About the Author(s)

Brian Buntz

Brian is a veteran journalist with more than ten years’ experience covering an array of technologies including the Internet of Things, 3-D printing, and cybersecurity. Before coming to Penton and later Informa, he served as the editor-in-chief of UBM’s Qmed where he overhauled the brand’s news coverage and helped to grow the site’s traffic volume dramatically. He had previously held managing editor roles on the company’s medical device technology publications including European Medical Device Technology (EMDT) and Medical Device & Diagnostics Industry (MD+DI), and had served as editor-in-chief of Medical Product Manufacturing News (MPMN).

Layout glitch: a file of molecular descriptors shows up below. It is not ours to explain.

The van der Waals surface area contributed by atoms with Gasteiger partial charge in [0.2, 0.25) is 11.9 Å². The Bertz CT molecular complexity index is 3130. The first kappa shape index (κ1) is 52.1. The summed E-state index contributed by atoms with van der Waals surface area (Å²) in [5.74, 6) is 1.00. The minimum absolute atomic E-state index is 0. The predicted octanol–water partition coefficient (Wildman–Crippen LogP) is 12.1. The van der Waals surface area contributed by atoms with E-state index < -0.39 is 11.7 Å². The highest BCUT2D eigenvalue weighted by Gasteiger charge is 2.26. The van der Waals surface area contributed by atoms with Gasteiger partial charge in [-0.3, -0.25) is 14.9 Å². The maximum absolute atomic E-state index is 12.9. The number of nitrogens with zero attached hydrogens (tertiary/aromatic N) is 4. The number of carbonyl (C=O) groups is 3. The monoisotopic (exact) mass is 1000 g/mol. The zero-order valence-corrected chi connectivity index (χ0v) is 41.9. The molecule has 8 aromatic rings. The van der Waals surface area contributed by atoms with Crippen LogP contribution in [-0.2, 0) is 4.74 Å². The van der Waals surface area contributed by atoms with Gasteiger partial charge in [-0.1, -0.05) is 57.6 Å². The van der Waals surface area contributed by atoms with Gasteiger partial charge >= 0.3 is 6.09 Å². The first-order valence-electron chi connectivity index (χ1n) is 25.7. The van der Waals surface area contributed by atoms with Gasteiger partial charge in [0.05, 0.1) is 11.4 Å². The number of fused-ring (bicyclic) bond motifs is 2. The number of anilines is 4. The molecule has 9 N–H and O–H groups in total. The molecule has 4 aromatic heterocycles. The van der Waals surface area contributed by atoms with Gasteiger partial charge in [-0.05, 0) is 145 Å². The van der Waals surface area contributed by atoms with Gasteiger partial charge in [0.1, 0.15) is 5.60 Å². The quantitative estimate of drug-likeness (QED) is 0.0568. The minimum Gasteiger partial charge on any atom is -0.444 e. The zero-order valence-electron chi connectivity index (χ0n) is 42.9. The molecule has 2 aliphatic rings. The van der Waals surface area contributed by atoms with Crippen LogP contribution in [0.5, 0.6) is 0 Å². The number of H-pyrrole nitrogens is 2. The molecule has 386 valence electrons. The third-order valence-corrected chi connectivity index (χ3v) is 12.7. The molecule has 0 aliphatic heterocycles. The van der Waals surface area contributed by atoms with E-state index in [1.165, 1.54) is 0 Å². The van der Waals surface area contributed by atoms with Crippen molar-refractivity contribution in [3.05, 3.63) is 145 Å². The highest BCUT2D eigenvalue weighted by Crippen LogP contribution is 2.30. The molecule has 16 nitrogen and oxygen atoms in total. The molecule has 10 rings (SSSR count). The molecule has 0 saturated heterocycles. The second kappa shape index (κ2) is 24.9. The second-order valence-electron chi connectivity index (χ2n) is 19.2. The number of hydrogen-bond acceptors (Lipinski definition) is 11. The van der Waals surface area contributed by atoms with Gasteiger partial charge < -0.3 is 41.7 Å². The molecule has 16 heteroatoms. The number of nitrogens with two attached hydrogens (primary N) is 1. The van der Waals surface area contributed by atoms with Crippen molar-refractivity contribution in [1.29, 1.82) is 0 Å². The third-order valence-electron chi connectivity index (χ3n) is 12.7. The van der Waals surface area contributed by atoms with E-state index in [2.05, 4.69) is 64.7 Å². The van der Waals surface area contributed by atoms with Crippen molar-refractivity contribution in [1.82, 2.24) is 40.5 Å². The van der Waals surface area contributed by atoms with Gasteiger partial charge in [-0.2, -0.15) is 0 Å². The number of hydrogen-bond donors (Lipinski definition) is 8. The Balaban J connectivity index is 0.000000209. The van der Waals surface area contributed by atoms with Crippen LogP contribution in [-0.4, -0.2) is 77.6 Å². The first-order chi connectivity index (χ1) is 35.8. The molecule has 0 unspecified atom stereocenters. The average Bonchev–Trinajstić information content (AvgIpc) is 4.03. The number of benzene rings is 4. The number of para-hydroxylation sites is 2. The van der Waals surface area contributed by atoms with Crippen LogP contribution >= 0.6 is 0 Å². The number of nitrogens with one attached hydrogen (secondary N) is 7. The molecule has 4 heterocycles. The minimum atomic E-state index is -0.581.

At UBM, Brian also worked closely with the company’s events group on speaker selection and direction and played an important role in cementing famed futurist Ray Kurzweil as a keynote speaker at the 2016 Medical Design & Manufacturing West event in Anaheim. An article of his was also prominently on kurzweilai.net, a website dedicated to Kurzweil’s ideas.

Multilingual, Brian has an M.A. degree in German from the University of Oklahoma.